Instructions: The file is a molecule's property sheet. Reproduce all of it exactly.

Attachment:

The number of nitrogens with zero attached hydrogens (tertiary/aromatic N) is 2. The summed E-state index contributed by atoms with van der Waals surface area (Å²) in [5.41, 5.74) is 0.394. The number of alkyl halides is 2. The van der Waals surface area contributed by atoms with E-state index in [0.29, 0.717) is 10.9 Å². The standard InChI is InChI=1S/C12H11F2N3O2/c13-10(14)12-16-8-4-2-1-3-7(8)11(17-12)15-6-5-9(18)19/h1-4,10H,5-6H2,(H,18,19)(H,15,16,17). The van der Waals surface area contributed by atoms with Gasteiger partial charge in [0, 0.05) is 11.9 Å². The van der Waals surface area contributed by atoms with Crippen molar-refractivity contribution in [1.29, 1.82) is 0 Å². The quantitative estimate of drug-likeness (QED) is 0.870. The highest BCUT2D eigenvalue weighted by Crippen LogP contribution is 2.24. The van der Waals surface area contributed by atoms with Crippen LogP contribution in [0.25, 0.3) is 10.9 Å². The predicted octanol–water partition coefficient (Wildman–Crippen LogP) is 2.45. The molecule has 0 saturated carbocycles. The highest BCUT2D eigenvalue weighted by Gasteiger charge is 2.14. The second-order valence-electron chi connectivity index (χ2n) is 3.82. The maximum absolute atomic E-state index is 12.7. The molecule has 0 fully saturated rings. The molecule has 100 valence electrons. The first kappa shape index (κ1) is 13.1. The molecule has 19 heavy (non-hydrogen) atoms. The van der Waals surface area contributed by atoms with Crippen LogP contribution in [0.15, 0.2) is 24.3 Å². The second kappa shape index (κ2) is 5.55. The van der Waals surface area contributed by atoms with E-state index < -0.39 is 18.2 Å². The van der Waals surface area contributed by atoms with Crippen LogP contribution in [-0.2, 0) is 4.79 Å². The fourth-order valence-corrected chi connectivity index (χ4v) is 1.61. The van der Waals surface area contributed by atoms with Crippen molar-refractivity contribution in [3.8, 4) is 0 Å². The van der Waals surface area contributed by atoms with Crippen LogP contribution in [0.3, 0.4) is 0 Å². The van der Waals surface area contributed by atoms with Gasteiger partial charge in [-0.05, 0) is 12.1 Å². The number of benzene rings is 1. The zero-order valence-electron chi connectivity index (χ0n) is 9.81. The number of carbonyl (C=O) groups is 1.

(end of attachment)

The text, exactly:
The number of nitrogens with zero attached hydrogens (tertiary/aromatic N) is 2. The summed E-state index contributed by atoms with van der Waals surface area (Å²) in [5.41, 5.74) is 0.394. The number of alkyl halides is 2. The van der Waals surface area contributed by atoms with E-state index in [0.29, 0.717) is 10.9 Å². The standard InChI is InChI=1S/C12H11F2N3O2/c13-10(14)12-16-8-4-2-1-3-7(8)11(17-12)15-6-5-9(18)19/h1-4,10H,5-6H2,(H,18,19)(H,15,16,17). The van der Waals surface area contributed by atoms with Gasteiger partial charge in [0, 0.05) is 11.9 Å². The van der Waals surface area contributed by atoms with Crippen molar-refractivity contribution in [1.29, 1.82) is 0 Å². The quantitative estimate of drug-likeness (QED) is 0.870. The highest BCUT2D eigenvalue weighted by Crippen LogP contribution is 2.24. The van der Waals surface area contributed by atoms with Crippen LogP contribution in [0.25, 0.3) is 10.9 Å². The predicted octanol–water partition coefficient (Wildman–Crippen LogP) is 2.45. The molecule has 0 saturated carbocycles. The highest BCUT2D eigenvalue weighted by Gasteiger charge is 2.14. The second-order valence-electron chi connectivity index (χ2n) is 3.82. The maximum absolute atomic E-state index is 12.7. The molecule has 0 fully saturated rings. The molecule has 100 valence electrons. The first kappa shape index (κ1) is 13.1. The molecule has 19 heavy (non-hydrogen) atoms. The van der Waals surface area contributed by atoms with Crippen LogP contribution in [0.15, 0.2) is 24.3 Å². The second kappa shape index (κ2) is 5.55. The van der Waals surface area contributed by atoms with E-state index < -0.39 is 18.2 Å². The van der Waals surface area contributed by atoms with Crippen LogP contribution in [-0.2, 0) is 4.79 Å². The fourth-order valence-corrected chi connectivity index (χ4v) is 1.61. The van der Waals surface area contributed by atoms with Crippen molar-refractivity contribution in [3.8, 4) is 0 Å². The van der Waals surface area contributed by atoms with Crippen LogP contribution in [0.3, 0.4) is 0 Å². The van der Waals surface area contributed by atoms with Gasteiger partial charge in [-0.05, 0) is 12.1 Å². The number of benzene rings is 1. The zero-order valence-electron chi connectivity index (χ0n) is 9.81. The number of carbonyl (C=O) groups is 1.